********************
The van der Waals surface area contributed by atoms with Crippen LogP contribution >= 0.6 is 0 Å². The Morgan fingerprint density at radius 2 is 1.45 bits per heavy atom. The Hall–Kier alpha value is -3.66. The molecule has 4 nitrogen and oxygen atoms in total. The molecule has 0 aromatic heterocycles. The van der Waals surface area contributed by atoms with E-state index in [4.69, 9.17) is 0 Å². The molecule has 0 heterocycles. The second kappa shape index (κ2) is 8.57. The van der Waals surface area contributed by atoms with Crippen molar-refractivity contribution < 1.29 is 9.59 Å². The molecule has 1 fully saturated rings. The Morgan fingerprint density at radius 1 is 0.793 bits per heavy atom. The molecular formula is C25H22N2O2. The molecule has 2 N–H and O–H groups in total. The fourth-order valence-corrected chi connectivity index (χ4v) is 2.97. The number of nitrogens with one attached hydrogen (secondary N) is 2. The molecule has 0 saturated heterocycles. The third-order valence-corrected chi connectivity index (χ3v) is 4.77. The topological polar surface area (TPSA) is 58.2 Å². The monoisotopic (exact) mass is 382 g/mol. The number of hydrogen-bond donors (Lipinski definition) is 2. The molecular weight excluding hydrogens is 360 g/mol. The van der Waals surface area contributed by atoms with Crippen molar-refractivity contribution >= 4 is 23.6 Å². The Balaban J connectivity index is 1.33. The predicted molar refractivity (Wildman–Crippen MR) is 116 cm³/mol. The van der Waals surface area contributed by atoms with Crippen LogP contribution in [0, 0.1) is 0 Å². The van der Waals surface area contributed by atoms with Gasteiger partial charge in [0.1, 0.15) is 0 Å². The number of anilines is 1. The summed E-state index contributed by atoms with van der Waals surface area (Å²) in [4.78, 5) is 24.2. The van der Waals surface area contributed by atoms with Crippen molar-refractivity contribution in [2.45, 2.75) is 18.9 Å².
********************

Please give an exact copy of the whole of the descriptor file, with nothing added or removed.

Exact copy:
The van der Waals surface area contributed by atoms with Crippen LogP contribution >= 0.6 is 0 Å². The Morgan fingerprint density at radius 2 is 1.45 bits per heavy atom. The Hall–Kier alpha value is -3.66. The molecule has 4 nitrogen and oxygen atoms in total. The molecule has 0 aromatic heterocycles. The van der Waals surface area contributed by atoms with E-state index in [4.69, 9.17) is 0 Å². The molecule has 0 heterocycles. The second kappa shape index (κ2) is 8.57. The van der Waals surface area contributed by atoms with Crippen molar-refractivity contribution < 1.29 is 9.59 Å². The molecule has 1 fully saturated rings. The Morgan fingerprint density at radius 1 is 0.793 bits per heavy atom. The molecular formula is C25H22N2O2. The molecule has 2 N–H and O–H groups in total. The fourth-order valence-corrected chi connectivity index (χ4v) is 2.97. The number of nitrogens with one attached hydrogen (secondary N) is 2. The molecule has 0 saturated heterocycles. The third-order valence-corrected chi connectivity index (χ3v) is 4.77. The topological polar surface area (TPSA) is 58.2 Å². The monoisotopic (exact) mass is 382 g/mol. The number of hydrogen-bond donors (Lipinski definition) is 2. The molecular weight excluding hydrogens is 360 g/mol. The van der Waals surface area contributed by atoms with Crippen molar-refractivity contribution >= 4 is 23.6 Å². The Balaban J connectivity index is 1.33. The predicted molar refractivity (Wildman–Crippen MR) is 116 cm³/mol. The van der Waals surface area contributed by atoms with Crippen LogP contribution in [0, 0.1) is 0 Å². The van der Waals surface area contributed by atoms with Gasteiger partial charge in [0.1, 0.15) is 0 Å². The number of anilines is 1. The summed E-state index contributed by atoms with van der Waals surface area (Å²) in [4.78, 5) is 24.2. The van der Waals surface area contributed by atoms with Crippen molar-refractivity contribution in [2.45, 2.75) is 18.9 Å².